Of the hundreds of unique “impossible bottles” her husband assembled over the years, Kathy Brown loves the one he gave her the best.
It’s not only because she can still remember the day he surprised her with it — filled with items representing her Chinese heritage and their life together in State College — or because after his death, she placed their wedding rings inside. And it’s not just because the bottle’s delicate, curved neck and shape show Chris Brown’s high skill level at an extremely difficult hobby.
It’s those reasons combined, and because for Kathy, the bottle is a precious example of Chris’ unique brand of impossible bottles. It was the personal touch that Chris put in the bottles that made them so special, said Kathy, who authored “A Love Story of Impossible Bottles.” The book is dedicated to and inspired by her husband, who died in a parachuting accident in July 2012 at age 52.
“I really feel like these bottles symbolize the heart,” Kathy said. “Usually we don’t let everything in, so when something is special, you want to capture it, and I think that is the whole idea.”
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Anyone with patience (and lots of it) is capable of making what is known as an impossible bottle, which appears to defy logic by having objects inside that are clearly too large to fit through the bottleneck. The best-known impossible bottles are those with ships inside, but many other objects will work. Whether it’s a book of matches, a deck of cards or a picture frame, it’s a matter of deconstructing an item and then working painstakingly inside the bottle to put it back in its original form.
Chris started making impossible bottles in the early 2000s, and it quickly became one of his many hobbies. His son, Scott Snyder, thinks it was a stress reliever for his dad, who loved anything with a challenge.
“He would just see things and be inspired,” Snyder said in a phone interview from his home in Florida. “He wasn’t into selling them and stuff and just wanted to give them to people as special gifts.”
Chris and Kathy married in 2011, but they knew each other as co-workers at Penn State for more than a decade before that. Kathy remembers hearing that Chris made bottles, but she didn’t realize the scope of the hobby or its significance until she saw for herself.
“To put a deck of cards in, that’s really easy ... but it’s the personal elements. You’re trying to get as much as possible to capture that person’s characteristics by how you design, by how you lay out,” she said. “Sometimes it takes months or years to complete.”
After his death, Kathy found some of Chris’ works in progress, as well as the start of a book he’d always wanted to publish. Loose-leaf paper in a binder provided the bones for a “how-to” book, and there also were narratives that went along with bottles Chris had created for his grandfather and beloved dog.
“When he died, I knew I wanted to do something, and the first thing that came to mind was about his book,” Kathy said.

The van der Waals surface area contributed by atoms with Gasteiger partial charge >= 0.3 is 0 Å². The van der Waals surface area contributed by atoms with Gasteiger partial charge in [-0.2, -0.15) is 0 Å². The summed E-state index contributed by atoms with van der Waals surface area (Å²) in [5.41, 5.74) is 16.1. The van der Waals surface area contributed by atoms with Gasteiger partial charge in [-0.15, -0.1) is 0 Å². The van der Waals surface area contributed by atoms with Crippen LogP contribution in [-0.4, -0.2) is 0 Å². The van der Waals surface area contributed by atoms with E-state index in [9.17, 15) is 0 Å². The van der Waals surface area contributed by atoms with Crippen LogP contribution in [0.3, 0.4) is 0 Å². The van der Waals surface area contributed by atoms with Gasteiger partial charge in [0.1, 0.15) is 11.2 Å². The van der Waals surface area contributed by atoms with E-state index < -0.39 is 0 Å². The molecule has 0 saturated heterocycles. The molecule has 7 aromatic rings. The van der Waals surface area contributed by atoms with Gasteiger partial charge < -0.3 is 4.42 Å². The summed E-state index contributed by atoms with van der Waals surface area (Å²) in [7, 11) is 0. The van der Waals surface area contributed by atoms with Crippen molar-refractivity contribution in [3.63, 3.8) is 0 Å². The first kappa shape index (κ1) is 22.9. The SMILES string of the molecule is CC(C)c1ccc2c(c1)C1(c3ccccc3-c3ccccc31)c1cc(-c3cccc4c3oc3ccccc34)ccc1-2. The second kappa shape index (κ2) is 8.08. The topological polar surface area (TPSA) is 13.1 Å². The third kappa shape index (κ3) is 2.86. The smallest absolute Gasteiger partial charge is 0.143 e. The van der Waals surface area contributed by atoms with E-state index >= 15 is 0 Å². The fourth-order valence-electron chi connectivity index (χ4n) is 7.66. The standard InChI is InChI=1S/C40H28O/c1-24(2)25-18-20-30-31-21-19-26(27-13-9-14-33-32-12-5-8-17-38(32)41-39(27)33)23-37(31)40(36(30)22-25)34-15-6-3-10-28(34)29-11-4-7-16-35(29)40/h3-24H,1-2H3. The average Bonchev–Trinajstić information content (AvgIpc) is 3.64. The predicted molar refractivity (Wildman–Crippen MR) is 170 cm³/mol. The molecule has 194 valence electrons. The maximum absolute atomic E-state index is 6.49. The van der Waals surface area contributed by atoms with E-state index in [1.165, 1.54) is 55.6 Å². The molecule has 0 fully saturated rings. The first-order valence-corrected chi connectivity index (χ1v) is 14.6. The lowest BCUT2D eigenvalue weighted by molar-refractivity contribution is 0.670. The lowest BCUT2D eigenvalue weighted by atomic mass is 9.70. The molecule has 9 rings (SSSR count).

But she wasn’t quite sure how to tackle it and wanted to somehow take the book beyond a tutorial. The book originally was going to be called “Impossible Bottles,” but a new title — and format — came to Kathy at the Hardcore Mudd Run at Tussey Mountain a few months after Chris’ death.
Watching their family and friends run, climb and slither through a course that Chris had planned to participate in, Kathy said she could visualize the bottle she wanted to create to commemorate the event. She also pictured the story in the book that would go along with it, as well as others about family and love.
She spent the next 10 months writing “A Love Story of Impossible Bottles,” which includes the how-to that Chris had started, paired with stories of favorite, special bottles.
“We all tried to figure out ways to handle the grief, and I think (the book) was a pretty awesome way to carry on his legacy and fulfill his dreams,” Snyder said.
Kathy said she experienced a type of catharsis while writing the book and working on bottles using the techniques Chris had taught her.
“I even felt that Chris’ spirit was with me, too,” she said.
She remembers feeling his spirit with her one day in particular, when the Mudd Run bottle was not going the way she’d planned. She had the urge to throw it across the room before feeling what she can only describe as Chris intervening.
“I remember he said if you get frustrated, put it away, don’t do anything or you’ll regret it. I just felt the little jolt and then I put it away,” Kathy said. “The next day I woke up with different ideas to continue the work and try different methods.”
Kathy published “A Love Story of Impossible Bottles” through Lulu Press, Inc. in 2013, hitting her self-imposed deadline of releasing the book a year after Chris’ death. She considers it a gift and permanent tribute to the love of her life; she released the second edition in November. The book is available through Amazon, Barnes & Noble and other major distributors.
She continues to make impossible bottles, including completing some of those Chris never had the chance to.
“When I retired from the Air Force, Kathy finished a bottle that was one my dad had started for me,” Snyder said. “That is one of my prized possessions.”